Pan African Medical Journal

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Establishment of the hematology reference intervals in a healthy population of adults in the Northwest of Morocco (Tangier-Tetouan region)

Saad Bakrim, Youssef Motiaa, Mohamed Benajiba, Ali Ouarou, Azlarab Masrar


Introduction: Among the most useful biological examinations in common medical practice, blood count is the most prescribed. The reference intervals of the hematological parameters of this examination are of major importance for clinical orientations and therapeutic decisions. In Morocco, the reference values used by the laboratories of medical biology and used by doctors are ones collected from Caucasian and European individuals. These values could be different in the Moroccan population. Besides, reference intervals of the blood count specific to the various Moroccan regions are missing. We decided to determine the reference intervals from a population of healthy adults of the Tangier-Tetouan region by following the procedures recommended by the IFCC-CLSI guidelines in 2008 and comparing them to those of the literature. Methods: Blood samples were taken from 15840 adult volunteers (8402 men from 18 to 55 years old and 7438 women from 18 to 50 years old) from the regional transfusion center of Tangier and Tetouan during a period between November 2014 and May 2016. The complete blood count was measured by the Sysmex KX21N® analyzer. For each sample a systematic blood smear was done to determine the leukocyte differential. The data analysis was made by the software SPSS 20.0 by using percentiles 2.5th and 97.5th. Results: A significant difference between both sexes was noted (p<0,001) for all the hematological parameters (red blood cells, hematocrit, hemoglobin, mean corpuscular volume, mean corpuscular hemoglobin, mean corpuscular hemoglobin concentration, leukocytes, neutrophils, basophils, eosinophils, monocytes, platelets and mean platelet volume) except for the numeration of lymphocytes (p = 0.552). The values of this study were compared with those reported in Arabic, Caucasian and African populations. Said comparisons showed the existence of significant differences. Conclusion: This study tries to accentuate the necessity of proceeding with the establishment of reference intervals specific to the blood count of the Moroccan population to avoid errors of diagnosis, allow clinicians to interpret with greater specificity the hematological examinations and to improve the quality of medical care distributed to patients.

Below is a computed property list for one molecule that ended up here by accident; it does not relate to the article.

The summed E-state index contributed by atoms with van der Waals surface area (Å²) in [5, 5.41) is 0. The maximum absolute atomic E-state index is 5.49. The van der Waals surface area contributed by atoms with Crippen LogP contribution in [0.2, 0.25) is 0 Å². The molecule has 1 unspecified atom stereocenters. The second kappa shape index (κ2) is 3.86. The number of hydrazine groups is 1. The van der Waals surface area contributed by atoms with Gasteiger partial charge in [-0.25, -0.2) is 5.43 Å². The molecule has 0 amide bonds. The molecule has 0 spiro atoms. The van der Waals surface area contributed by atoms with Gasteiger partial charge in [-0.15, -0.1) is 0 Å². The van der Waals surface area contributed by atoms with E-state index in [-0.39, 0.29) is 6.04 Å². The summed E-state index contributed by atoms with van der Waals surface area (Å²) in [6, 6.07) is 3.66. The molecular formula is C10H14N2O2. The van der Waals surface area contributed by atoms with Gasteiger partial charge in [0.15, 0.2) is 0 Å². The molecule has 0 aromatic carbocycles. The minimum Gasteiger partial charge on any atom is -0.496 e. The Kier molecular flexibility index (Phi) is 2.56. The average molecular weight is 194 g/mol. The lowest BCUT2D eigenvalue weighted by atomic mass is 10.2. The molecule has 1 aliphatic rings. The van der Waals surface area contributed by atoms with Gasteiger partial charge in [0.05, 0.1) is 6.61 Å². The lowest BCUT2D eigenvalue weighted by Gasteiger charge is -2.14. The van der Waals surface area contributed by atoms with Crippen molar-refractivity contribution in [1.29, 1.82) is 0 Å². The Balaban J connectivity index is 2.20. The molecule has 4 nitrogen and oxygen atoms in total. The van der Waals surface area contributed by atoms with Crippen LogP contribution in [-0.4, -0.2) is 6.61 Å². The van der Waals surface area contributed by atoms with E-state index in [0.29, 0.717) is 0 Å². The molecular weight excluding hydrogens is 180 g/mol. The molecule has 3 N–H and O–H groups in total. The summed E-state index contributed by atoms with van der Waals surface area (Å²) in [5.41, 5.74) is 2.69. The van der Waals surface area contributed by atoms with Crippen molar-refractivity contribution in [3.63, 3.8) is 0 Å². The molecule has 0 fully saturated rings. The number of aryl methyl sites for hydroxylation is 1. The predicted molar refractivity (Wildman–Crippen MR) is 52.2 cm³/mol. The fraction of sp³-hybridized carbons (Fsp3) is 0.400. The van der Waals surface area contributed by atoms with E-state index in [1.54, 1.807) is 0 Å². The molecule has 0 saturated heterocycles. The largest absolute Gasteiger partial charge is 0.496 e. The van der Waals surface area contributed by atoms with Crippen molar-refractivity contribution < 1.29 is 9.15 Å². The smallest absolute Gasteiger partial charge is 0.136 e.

AJOL African Journals Online